Tail Dragger & Bob Corritore – Longtime Friends in the Blues
The emotion, power and intensity of pure and heartfelt Chicago blues are the elements of Longtime Friends in the Blues featuring vocalist Tail Dragger (aka James Y. Jones) and harmonica player Bob Corritore.
The two bluesmen met in early-1976 on Chicago’s west side when they performed at a tribute to Howlin’ Wolf on the day after he’d passed on. Emotion and energy levels must’ve been very high that evening, and Jones and Corritore began a lifetime of friendship and collaboration.
Tail Dragger got his nickname by occasionally being late to gigs in the 1960s, and he embarked on a career as a full-time “lowdown blues” solo artist in the early 1970s. Bob Corritore’s life was changed in 1968 when he first heard Muddy Waters. He lives the blues in various professional capacities as musician, band leader, club owner, radio show host, and general all-round blues advocate and impresario (producing this and several other albums).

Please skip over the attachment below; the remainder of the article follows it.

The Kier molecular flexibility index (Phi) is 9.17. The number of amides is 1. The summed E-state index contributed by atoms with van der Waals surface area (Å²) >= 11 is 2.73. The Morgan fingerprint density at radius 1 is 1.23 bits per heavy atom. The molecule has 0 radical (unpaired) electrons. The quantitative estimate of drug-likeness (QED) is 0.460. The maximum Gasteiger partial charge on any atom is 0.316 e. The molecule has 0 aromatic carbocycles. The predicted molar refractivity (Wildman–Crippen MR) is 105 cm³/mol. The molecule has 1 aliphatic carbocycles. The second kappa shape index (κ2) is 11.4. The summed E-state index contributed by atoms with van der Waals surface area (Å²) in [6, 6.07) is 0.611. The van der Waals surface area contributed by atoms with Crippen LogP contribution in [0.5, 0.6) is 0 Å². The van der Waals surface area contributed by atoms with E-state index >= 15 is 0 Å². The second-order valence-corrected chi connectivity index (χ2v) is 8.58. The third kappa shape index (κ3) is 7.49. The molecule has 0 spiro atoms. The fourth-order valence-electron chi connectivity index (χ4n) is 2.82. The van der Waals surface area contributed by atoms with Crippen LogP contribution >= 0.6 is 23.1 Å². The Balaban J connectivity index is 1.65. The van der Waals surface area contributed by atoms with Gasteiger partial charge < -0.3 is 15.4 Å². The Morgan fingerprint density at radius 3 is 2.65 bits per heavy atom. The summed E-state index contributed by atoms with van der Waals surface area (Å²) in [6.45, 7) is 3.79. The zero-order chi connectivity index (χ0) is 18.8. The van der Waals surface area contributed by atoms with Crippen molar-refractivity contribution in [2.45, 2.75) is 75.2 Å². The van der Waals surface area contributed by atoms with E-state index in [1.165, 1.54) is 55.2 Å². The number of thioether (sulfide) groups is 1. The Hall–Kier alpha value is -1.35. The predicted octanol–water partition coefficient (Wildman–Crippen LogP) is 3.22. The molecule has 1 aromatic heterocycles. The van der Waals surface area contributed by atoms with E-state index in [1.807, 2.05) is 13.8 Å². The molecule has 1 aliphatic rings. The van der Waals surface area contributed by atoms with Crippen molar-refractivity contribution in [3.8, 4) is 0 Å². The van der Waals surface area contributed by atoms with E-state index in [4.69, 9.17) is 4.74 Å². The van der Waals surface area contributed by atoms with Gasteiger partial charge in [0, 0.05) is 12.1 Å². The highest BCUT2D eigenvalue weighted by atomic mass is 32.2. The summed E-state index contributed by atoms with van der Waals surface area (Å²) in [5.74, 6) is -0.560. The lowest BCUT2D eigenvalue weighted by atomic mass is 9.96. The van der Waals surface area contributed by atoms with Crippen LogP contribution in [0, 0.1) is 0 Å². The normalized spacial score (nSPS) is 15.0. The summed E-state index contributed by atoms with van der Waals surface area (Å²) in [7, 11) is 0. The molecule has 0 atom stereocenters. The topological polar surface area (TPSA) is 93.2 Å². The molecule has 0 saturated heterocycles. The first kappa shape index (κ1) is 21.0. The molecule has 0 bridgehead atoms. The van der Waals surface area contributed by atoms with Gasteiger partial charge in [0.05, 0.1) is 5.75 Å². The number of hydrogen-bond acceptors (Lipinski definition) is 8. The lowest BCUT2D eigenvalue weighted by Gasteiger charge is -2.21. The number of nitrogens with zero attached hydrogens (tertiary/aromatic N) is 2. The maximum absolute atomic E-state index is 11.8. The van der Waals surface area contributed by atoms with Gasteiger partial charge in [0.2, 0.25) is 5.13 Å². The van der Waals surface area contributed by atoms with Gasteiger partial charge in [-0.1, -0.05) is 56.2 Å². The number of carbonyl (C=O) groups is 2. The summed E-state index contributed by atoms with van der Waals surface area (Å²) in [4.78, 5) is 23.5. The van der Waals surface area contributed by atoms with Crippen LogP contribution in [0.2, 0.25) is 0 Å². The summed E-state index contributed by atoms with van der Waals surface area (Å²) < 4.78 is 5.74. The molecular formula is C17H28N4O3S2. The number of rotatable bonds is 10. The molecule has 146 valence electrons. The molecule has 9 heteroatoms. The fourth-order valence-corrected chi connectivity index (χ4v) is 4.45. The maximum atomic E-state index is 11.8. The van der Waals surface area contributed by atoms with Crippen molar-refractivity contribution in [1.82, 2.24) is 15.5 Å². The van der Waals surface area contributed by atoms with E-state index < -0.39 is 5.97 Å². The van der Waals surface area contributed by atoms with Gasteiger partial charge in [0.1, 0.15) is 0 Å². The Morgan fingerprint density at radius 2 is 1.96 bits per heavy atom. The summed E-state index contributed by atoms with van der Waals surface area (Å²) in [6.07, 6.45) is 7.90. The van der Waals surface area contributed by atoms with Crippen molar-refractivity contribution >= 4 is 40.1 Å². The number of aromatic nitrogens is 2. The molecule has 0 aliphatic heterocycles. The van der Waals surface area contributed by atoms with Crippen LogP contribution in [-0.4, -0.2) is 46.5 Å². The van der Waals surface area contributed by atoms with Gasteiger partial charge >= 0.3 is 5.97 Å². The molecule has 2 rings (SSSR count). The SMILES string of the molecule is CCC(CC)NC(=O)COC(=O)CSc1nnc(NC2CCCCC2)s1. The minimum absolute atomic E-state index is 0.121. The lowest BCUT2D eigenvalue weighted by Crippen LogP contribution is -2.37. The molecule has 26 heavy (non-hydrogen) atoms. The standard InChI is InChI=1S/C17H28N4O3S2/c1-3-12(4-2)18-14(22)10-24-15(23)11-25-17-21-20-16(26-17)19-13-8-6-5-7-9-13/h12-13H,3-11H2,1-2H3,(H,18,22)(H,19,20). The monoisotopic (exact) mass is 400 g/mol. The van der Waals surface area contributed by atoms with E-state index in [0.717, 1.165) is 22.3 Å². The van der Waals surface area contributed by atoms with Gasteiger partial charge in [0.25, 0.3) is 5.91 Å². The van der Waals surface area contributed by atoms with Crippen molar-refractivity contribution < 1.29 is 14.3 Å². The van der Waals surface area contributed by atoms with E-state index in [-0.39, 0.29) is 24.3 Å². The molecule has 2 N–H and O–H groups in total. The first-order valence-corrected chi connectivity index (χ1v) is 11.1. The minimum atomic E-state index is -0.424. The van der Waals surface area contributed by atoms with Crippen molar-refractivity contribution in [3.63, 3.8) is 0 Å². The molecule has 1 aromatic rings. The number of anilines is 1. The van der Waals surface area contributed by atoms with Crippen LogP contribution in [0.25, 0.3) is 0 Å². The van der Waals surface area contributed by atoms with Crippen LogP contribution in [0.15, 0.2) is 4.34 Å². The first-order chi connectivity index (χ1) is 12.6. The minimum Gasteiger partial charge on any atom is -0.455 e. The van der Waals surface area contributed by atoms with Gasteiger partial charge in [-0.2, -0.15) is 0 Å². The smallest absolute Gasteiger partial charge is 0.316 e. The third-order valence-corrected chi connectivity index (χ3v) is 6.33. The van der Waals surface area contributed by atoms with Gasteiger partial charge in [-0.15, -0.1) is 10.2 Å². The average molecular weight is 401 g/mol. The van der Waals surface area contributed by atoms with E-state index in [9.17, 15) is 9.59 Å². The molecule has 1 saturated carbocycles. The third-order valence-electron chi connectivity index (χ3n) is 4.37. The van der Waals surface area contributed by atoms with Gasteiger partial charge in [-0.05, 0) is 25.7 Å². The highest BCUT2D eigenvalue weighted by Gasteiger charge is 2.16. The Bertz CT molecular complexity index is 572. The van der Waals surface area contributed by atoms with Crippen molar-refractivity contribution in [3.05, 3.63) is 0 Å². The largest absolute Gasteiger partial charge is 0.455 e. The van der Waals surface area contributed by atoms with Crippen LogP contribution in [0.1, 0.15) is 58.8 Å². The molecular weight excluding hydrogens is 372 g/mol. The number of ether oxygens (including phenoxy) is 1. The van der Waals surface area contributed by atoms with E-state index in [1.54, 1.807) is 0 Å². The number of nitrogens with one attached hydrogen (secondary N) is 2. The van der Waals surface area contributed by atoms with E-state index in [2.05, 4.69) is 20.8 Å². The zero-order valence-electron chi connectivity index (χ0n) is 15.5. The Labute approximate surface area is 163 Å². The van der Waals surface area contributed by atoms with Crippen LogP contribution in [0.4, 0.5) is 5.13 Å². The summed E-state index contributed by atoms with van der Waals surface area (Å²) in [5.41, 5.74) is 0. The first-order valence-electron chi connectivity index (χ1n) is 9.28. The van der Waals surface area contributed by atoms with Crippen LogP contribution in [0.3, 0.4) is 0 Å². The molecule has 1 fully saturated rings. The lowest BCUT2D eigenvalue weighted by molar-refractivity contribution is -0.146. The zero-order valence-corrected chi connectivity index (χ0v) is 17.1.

The full group of friends clearly understands the gruff, gritty, Delta-fashioned style of Howlin’ Wolf. For that, we acknowledge and thank Henry Gray (piano), Kirk Fletcher (guitar), Chris James (guitar), Patrick Rynn (bass), and Brian Fahey drums). They keep their playing straight ahead in the pile-driving style of the genre, without too much technical flash. Gray also provides some vocals on “Sugar Mama,” as well as some comments on “Boogie Woogie Ball” and “Please Mr. Jailer,” both excellent showcases for his masterful work on piano.
With the exception of John Lee Williamson’s “Sugar Mama,” all the songs were written by Tail Dragger, whose lyrics offer insight, revelation and modest advice. Blues acolytes will definitely rejoice in grooves produced by this potent teaming of Tail Dragger and Bob Corritore. While they may not have created songs as definitive as Wolf’s “Moanin’ at Midnight” and “Evil,” these guys have fashioned an album that has both musical personality and spiritual underpinnings. (Joe Ross, CD Insight)